JP Morgan is set to become the first US bank to launch its own cryptocurrency as it looks to find a new way of settling payments between its global clients.
The JPM Coin is a digital currency designed to represent the US dollar. It follows a recent trend of so-called stablecoins, which aim to minimise the volatility in price of cryptocurrencies by pegging the digital assets to a fiat currency.
Cryptocurrencies faced a rout in 2018, with around $700billion being wiped off the market’s value, but the move into the sector would mark the biggest yet by an institutional lender.
Operating on the blockchain, a distributed ledger technology underpinning cryptocurrency payments, JP Morgan’s cryptocurrency will look to enable the instantaneous transfer of payments between institutional accounts.
The bank stresses that that JPM Coin “isn’t money per se”, but will instead help facilitate the transfer of value over the blockchain.
It makes a shift in attitude from the bank towards cryptocurrencies. Chief executive Jamie Dimon previously dismissing Bitcoin, the world’s most popular cryptocurrency with a market valuation of $63.5billion, as a “fraud”, adding that he would fire any employee caught trading it. He has since regretted the comments.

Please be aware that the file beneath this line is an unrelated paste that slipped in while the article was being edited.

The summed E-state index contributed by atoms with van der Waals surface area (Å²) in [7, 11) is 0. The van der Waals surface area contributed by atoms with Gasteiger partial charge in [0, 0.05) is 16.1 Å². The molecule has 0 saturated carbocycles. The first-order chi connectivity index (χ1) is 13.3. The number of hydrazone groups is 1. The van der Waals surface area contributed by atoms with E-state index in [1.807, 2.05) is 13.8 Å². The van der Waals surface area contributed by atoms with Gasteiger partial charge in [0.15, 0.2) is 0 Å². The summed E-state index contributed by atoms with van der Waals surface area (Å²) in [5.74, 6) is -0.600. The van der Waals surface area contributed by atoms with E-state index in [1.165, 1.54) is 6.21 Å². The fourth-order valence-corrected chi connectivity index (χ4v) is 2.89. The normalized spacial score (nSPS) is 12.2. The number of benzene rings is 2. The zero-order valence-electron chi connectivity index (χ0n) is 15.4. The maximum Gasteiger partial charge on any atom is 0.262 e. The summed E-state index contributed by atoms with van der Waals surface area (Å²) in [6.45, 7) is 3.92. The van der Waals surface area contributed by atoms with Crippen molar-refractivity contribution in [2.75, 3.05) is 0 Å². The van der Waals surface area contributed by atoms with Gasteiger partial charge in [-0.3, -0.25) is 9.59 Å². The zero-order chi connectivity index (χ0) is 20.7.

The bank claims that it has always believed in the potential of blockchain technology and that it is supportive of cryptocurrencies “as long as they are properly controlled and regulated”.
“Ultimately, we believe that JPM Coin can yield significant benefits for blockchain applications by reducing clients’ counterparty and settlement risk, decreasing capital requirements and enabling instant value transfer,” said Umar Farooq, head of digital treasury services and blockchain at the investment bank.
The JPM Coin is currently at a prototype stage in its development and will only facilitate a small proportion of the bank’s wholesale payments business, which currently moves around $6billion daily.
Trials for a prototype are set to start in the coming months, during which period JP Morgan will consult with regulators.